How to Write a Public Art Proposal Sample
Writing is learned best with examples, and preparing a sample writing proposal can be as challenging as writing up an actual one. Once completed, a good sample proposal for public art can serve as a useful template for future projects. Writing it up section-by-section is the most practical way to proceed.
Write an overview of the proposed artwork in a section titled "Artwork Overview." Include a general description of the proposed artwork. Keep the sample focused on something simple, such as a mural or series of paintings for public display. Overview the size of the work, a persuasive justification and a little bit about how the idea was originally conceived. This will evoke interest by those reading it, and help them understand the need for the piece.
Begin another section titled "Location." Name the proposed address where the artwork is to be housed. If it is presently in another location, name the address where it is currently housed. Describe the proposed location as it works as a good place to house the art. For example, if you're looking to have a large painting placed on the outside of a public building, describe the building as is, and describe how the artwork will add to it esthetically. Describe all destination stops if the artwork is a traveling exhibit, such as an installation artwork. Provide details as to why each stop adds to the value of the art, or how the art adds value to each stop.
Begin the next section with the word "Design," and describe in as much detail as possible, without being too wordy, the artwork of the proposal. Include color, dimensions, inlays, type of art, unique artistic detail and any other description that adds to the merits of your proposal.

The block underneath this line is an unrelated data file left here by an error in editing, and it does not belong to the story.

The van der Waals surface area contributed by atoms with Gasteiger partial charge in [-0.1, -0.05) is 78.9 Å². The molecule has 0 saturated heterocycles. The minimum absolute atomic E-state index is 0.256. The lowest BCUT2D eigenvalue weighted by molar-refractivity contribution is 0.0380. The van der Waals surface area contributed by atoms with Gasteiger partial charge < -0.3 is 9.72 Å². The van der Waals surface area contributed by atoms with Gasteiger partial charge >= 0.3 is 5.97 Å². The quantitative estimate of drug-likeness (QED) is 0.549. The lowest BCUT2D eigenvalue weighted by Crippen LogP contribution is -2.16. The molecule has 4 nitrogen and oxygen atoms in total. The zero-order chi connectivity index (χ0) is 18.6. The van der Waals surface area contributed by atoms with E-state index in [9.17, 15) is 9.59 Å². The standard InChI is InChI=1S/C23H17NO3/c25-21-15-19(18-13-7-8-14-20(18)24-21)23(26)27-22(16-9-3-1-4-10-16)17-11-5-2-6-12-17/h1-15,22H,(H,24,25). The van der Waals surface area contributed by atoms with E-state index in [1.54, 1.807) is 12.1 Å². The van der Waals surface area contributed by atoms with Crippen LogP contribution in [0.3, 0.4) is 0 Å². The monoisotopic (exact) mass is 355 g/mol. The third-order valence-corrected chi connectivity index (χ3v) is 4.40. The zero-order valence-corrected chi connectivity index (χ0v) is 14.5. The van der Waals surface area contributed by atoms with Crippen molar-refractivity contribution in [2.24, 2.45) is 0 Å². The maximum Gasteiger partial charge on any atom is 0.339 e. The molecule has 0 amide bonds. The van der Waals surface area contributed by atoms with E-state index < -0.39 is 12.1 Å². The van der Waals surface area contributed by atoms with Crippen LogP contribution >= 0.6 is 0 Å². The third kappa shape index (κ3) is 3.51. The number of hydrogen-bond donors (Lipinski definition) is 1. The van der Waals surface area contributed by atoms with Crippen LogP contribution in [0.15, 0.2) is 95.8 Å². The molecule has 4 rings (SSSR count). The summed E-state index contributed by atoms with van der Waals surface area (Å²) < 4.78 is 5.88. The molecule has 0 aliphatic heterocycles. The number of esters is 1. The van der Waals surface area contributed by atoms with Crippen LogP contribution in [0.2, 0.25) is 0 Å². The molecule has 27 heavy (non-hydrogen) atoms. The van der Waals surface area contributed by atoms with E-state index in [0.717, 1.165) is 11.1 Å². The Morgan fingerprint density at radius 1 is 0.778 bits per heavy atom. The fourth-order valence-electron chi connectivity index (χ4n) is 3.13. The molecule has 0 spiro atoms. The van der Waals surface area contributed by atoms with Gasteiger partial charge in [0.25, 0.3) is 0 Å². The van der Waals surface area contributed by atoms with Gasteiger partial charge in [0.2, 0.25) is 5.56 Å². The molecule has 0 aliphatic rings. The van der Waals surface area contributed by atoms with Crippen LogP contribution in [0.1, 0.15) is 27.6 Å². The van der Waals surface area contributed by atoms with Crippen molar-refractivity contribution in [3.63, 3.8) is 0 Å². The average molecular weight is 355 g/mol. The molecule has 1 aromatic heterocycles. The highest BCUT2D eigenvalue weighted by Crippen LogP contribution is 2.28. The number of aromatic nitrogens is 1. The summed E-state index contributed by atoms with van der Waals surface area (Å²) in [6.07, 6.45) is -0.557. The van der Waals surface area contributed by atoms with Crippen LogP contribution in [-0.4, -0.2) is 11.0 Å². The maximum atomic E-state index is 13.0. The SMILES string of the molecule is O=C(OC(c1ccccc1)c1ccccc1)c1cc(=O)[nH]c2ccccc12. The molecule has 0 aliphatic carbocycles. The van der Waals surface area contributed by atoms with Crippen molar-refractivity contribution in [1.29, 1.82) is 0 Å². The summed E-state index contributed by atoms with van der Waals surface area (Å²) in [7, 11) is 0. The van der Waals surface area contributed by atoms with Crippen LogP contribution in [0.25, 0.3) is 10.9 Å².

Write the word "Materials" in the next paragraph. Include the major materials that the artwork is made of. For example, if it is oil on canvas name the type of oil use, the canvas, brush matter; if it is an installation piece made of iron or contains fabric describe the type and quality of material used to create the artwork.
Include a section on the maintenance needed to keep the artwork in good, usable form. Include details as to its durability, on-going repair needed, upkeep, safe keeping. For example, indicate if it should be kept contained from weather elements in an enclosed case or a locked container. If there are safety concerns, indicate those as well, such as the need to lock it up at night or keep out of the venue of traffic.
Include a section for budget last, with the amount of money sought. Include all budgetary concerns, such as expenses related to maintenance, upkeep, installation, tear-down, movement if a traveling exhibit and any related purchases necessary for public exhibition.
Include pictures of the artwork whenever there is an opportunity, for example its proposed location or pictures of the artwork itself.
Things You'll Need
- Include pictures of the artwork whenever there is an opportunity, for example its proposed location or pictures of the artwork itself.
Susan Ruckdeschel began writing in 1989 as a guest columnist for the "Rochester Democrat and Chronicle." Her work continues to blossom, with the recent publication of a handbook for teachers and numerous other books soon to be released. Ruckdeschel has a Master of Science in education from Nazareth College and is completing her Doctor of Philosophy in educational leadership.